• The Halfling Beast Barbarian can beat the Warlock baseline damage by 50-100%. Doubling that baseline feels good at several levels where it gets a power spike.
  • The Zealot Barbarian polearm build has an edge at early levels, but it’s not by much! At higher levels, the Beast Barbarian can outshine the Zealot in an adventuring day with few combat encounters (one or two).
  • I’m very happy with this result! I didn’t think we’d do this well against the Zealot’s DPR.

Tail + Polearm + Great Weapon Master

If you want to bolster your defenses while wielding a large weapon, you can still make a heavy polearm your main weapon. Growing a tail won’t hinder your offense, but you can use the 1d8 reaction to increase your AC against a hefty hit.

Your polearm attacks become impressively versatile as a Beast Barbarian. You can use Bestial Soul to leap onto enemies, but I’d save that tactic for the Halfling claw concept I explained at great length earlier. Instead, you can choose to scale walls and ceilings to stay out of reach of enemies below who lack reach or ranged weapons. It’s as good as flying in circumstances.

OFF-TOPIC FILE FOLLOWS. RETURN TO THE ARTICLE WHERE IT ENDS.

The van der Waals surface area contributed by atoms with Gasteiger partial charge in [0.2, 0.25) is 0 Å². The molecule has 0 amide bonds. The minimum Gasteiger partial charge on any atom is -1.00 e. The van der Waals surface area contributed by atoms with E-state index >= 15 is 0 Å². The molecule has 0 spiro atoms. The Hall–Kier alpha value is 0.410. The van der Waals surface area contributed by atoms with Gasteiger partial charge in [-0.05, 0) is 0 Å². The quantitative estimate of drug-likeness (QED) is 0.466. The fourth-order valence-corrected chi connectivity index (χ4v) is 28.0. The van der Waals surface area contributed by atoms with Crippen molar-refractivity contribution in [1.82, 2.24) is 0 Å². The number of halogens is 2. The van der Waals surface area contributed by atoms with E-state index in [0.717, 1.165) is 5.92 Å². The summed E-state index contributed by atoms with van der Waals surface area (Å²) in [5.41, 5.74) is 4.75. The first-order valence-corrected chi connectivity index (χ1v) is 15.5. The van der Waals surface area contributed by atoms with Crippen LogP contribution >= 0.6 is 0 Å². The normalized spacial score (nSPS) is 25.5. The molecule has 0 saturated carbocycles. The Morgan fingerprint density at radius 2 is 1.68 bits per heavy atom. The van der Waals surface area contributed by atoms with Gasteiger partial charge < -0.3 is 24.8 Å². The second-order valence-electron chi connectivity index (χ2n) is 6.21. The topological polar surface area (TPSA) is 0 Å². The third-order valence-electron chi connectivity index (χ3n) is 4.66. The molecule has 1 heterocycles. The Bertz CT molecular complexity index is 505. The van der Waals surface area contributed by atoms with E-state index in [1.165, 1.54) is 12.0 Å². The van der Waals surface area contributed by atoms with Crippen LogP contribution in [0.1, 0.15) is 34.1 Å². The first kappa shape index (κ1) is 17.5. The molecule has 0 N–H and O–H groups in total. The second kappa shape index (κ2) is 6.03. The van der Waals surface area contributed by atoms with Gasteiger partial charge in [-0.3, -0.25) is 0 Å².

Underwater combat is challenging for many characters specializing in heavy weapons, but not for you! Bestial Soul can give you a swim speed. Players often forget that a swimming speed removes the usual limitations on weapons underwater (see my article on underwater rules to learn more).

Your white-room damage output won’t match the Zealot Barbarian, but there will be nuanced circumstances where you’ll be glad to be a Beast Barbarian.

Bite + Finesse (Rapier) + Shield

The option that is the least useful for Form of the Beast is certainly the bite, but it can make an interesting tool. You can be a Barbarian who focuses on defense (not the ‘destroy them before they destroy you’ kind).